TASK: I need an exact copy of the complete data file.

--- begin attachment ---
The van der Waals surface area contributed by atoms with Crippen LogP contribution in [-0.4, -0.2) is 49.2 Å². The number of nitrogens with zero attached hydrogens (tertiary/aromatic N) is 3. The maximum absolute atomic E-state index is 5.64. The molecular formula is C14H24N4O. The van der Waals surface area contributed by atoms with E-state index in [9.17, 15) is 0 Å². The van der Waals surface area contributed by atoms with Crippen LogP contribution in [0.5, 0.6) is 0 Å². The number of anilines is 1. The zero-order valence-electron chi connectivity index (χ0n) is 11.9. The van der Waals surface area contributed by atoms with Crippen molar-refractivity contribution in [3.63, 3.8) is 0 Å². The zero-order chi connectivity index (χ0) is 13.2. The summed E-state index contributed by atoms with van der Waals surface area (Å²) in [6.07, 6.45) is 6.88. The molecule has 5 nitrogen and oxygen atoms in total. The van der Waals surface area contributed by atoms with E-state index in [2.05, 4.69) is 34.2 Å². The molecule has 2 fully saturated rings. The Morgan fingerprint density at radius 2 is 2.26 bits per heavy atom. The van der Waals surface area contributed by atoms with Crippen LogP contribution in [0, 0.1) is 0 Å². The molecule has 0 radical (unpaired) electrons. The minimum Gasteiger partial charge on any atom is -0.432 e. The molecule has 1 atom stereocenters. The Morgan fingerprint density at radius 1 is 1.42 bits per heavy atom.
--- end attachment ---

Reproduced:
The van der Waals surface area contributed by atoms with Crippen LogP contribution in [-0.4, -0.2) is 49.2 Å². The number of nitrogens with zero attached hydrogens (tertiary/aromatic N) is 3. The maximum absolute atomic E-state index is 5.64. The molecular formula is C14H24N4O. The van der Waals surface area contributed by atoms with E-state index in [9.17, 15) is 0 Å². The van der Waals surface area contributed by atoms with Crippen LogP contribution in [0.5, 0.6) is 0 Å². The number of anilines is 1. The zero-order valence-electron chi connectivity index (χ0n) is 11.9. The van der Waals surface area contributed by atoms with Crippen molar-refractivity contribution in [3.63, 3.8) is 0 Å². The zero-order chi connectivity index (χ0) is 13.2. The summed E-state index contributed by atoms with van der Waals surface area (Å²) in [6.07, 6.45) is 6.88. The molecule has 5 nitrogen and oxygen atoms in total. The van der Waals surface area contributed by atoms with E-state index in [2.05, 4.69) is 34.2 Å². The molecule has 2 fully saturated rings. The Morgan fingerprint density at radius 2 is 2.26 bits per heavy atom. The van der Waals surface area contributed by atoms with Crippen LogP contribution in [0, 0.1) is 0 Å². The molecule has 0 radical (unpaired) electrons. The minimum Gasteiger partial charge on any atom is -0.432 e. The molecule has 1 atom stereocenters. The Morgan fingerprint density at radius 1 is 1.42 bits per heavy atom.